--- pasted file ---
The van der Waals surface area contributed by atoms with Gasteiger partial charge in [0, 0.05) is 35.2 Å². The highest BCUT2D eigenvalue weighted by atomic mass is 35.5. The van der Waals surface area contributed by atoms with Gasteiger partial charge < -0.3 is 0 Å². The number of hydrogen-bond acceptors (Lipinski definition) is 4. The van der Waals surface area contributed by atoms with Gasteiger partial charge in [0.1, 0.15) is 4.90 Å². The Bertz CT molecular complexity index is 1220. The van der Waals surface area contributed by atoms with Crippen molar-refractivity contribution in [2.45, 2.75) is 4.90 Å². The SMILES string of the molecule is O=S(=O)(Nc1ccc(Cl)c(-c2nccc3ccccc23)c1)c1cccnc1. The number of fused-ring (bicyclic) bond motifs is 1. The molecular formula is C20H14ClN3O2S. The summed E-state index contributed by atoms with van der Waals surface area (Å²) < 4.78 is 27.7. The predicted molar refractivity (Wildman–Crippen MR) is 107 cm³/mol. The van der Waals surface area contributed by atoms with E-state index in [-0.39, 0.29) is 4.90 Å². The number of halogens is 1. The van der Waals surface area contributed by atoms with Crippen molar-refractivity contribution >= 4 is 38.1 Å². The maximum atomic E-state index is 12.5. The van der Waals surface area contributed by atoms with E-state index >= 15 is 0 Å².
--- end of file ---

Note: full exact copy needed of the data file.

The van der Waals surface area contributed by atoms with Gasteiger partial charge in [0, 0.05) is 35.2 Å². The highest BCUT2D eigenvalue weighted by atomic mass is 35.5. The van der Waals surface area contributed by atoms with Gasteiger partial charge < -0.3 is 0 Å². The number of hydrogen-bond acceptors (Lipinski definition) is 4. The van der Waals surface area contributed by atoms with Gasteiger partial charge in [0.1, 0.15) is 4.90 Å². The Bertz CT molecular complexity index is 1220. The van der Waals surface area contributed by atoms with Crippen molar-refractivity contribution in [2.45, 2.75) is 4.90 Å². The SMILES string of the molecule is O=S(=O)(Nc1ccc(Cl)c(-c2nccc3ccccc23)c1)c1cccnc1. The number of fused-ring (bicyclic) bond motifs is 1. The molecular formula is C20H14ClN3O2S. The summed E-state index contributed by atoms with van der Waals surface area (Å²) < 4.78 is 27.7. The predicted molar refractivity (Wildman–Crippen MR) is 107 cm³/mol. The van der Waals surface area contributed by atoms with E-state index in [-0.39, 0.29) is 4.90 Å². The number of halogens is 1. The van der Waals surface area contributed by atoms with Crippen molar-refractivity contribution >= 4 is 38.1 Å². The maximum atomic E-state index is 12.5. The van der Waals surface area contributed by atoms with E-state index >= 15 is 0 Å².